And so to Brisbane where one of the country’s newest experiments in outdoor Shakespeare had its second, annual 2-day event. Shakespeare on Oxford in Bulimba Brisbane culminated in a one-off performance on Sunday afternoon of that most satisfying of Shakespeare’s plays, Much Ado About Nothing.
The team of mostly professional actors worked on the project over several months. The development of this project speaks volumes for the determination and talent, not to mention savvy, of Brisbane’s artists and creatives. It feels as though there is a ‘tipping point’ happening in this respect … a critical mass to draw upon to create the kind of diversified ‘independent’ theatre scene that Melbourne has long had. But really … I’m just thrilled to see another community-supported gig start to take a meaningful lung-full of air: as chief sponsor, 4MBS (a community radio station) is committed to ‘classical’ work. Shakespeare on Oxford is also supported by the Brisbane City Council Morningside Ward’s Liveability Committee. Yes please! It’s nice to see local government in Brisbane taking the hint from Toowoomba Regional Council in seeing the point of spending money on optimising the use of their green spaces (and ratepayers’ assets) by supporting public theatre production. Did I mention this was also free? Props to local government, community organisations and all business sponsors.
And the production itself? The word ‘delightful’ springs to mind. The costumes were basic, but worked just fine. The set was … well, IMHO not the most compelling part of the production … but it served. The real winners were the actors who took the old adage of bare boards and a passion as well as a good yarn, and ripped into it with gusto. The story and their skill at telling it lay at the heart of the production’s success … and isn’t that the way it should be?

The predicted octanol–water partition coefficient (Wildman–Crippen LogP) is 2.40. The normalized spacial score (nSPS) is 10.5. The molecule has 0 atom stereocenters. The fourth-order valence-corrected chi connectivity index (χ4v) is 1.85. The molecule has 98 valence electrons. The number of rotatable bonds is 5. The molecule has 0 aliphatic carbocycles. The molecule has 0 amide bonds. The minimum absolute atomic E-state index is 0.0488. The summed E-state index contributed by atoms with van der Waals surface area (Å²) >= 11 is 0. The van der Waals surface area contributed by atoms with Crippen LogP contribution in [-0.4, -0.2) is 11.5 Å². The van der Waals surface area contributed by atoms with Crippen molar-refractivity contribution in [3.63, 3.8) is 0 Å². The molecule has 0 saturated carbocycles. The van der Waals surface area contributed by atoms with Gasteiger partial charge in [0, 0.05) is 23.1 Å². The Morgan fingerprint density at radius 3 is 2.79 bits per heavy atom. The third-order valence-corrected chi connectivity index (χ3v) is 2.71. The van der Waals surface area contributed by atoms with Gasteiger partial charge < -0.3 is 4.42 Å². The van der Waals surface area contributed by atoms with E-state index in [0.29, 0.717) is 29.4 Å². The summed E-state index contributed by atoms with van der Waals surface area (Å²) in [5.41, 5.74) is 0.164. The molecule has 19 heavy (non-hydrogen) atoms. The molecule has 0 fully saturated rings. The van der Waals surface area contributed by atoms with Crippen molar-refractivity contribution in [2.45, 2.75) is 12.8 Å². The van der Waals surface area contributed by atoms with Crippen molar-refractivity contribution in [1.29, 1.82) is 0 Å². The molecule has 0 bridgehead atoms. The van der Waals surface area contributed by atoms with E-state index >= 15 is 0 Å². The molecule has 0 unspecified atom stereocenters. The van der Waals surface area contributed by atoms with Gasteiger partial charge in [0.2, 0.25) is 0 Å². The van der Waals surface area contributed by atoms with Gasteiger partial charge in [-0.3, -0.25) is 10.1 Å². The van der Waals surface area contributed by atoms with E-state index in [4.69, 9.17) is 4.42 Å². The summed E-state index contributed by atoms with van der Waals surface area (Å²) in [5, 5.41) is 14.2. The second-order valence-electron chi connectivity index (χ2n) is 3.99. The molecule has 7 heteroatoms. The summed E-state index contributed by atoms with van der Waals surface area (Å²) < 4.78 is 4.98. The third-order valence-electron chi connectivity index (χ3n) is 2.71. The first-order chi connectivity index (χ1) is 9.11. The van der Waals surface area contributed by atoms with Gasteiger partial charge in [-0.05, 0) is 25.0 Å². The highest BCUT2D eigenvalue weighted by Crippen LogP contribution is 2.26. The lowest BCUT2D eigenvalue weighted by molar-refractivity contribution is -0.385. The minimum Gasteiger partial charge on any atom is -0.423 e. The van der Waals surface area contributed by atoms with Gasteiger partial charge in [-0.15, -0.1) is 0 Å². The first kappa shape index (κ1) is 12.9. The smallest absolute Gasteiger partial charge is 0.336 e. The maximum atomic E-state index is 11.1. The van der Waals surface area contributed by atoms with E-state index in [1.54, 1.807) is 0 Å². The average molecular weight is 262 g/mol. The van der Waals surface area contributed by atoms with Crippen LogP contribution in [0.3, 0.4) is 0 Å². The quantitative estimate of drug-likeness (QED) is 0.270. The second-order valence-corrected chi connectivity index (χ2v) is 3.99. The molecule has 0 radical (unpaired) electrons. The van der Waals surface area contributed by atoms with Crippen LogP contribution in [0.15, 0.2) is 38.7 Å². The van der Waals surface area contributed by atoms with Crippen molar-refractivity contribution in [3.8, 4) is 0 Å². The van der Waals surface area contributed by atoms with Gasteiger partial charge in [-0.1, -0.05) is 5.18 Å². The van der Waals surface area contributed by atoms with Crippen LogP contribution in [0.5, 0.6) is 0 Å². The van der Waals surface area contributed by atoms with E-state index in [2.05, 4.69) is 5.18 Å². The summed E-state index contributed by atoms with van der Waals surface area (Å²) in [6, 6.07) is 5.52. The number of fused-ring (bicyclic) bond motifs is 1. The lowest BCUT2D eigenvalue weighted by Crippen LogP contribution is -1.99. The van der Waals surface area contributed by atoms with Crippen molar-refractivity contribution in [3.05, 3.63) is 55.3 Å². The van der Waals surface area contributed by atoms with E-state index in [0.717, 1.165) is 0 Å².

The inspired clowning under Scott Witt’s direction figured strongly in the success of those (usually) god-awful clown scenes in Shakespeare … I dread ’em like the plague. They are linguistic nightmares, and mostly to be endured between the ‘real’ scenes. Yesterday afternoon I laughed myself silly … so did everyone around me. They were beautifully integrated with the rest, and totally within the spirit of the play which swings across its arc from sunlight to stormclouds in a beat.
Open air Shakespeare can be a tough nut to crack … and daylight performance even more challenging. It’s a sweet idea at heart, but prone to the vagaries of weather, ambient noise, and distraction. On the other hand, this is all part of the gig … you bring a rug or a chair, slap on the sunscreen, the kids run around what is a soccer field most of the year, the jets hang a right on the flight path in the audience’s eyeline, traffic revs up and down on Oxford Street beyond the fringe of trees (a lovely green backdrop by the way) … but it’s OK. The action, the story, the excellence of the work up there is sufficiently engaging to keep the groundlings happy. And in the best tradition of groundlings, we laughed, booed, hissed, ‘aaawed’ and generally had a great time egged on by real, actorly engagement with us … and the cheesiest ‘sound track’ which well … just worked.
I was delighted to see how the wriggly little girls suddenly materialised from all over during the second wedding scene towards the end of the play. As is the nature of little girls, they’d been running around the park on their own adventures, but when Hero, Beatrice and the wedding party appeared with basic ‘bridal accoutrements’ they stopped wherever they were and silently, and from all directions, crept back to the front. There they sat reverently, completely wrapt to watch the high romance unfold … . It’s a girly thing of course … Princess Bride stuff … if you get my drift. The boys equally sat still and gaped at the swordplay and knockabout physicality choreographed by Nigel Poulton. All of which proves … if you had to prove it … that the audience itself is a vital part of the passing parade of open-air theatre.
It was a lovely afternoon in the park with Will. Thanks to all the Shakespeare on Oxford team lead by AD Tama Matheson. Do come back now won’t you.
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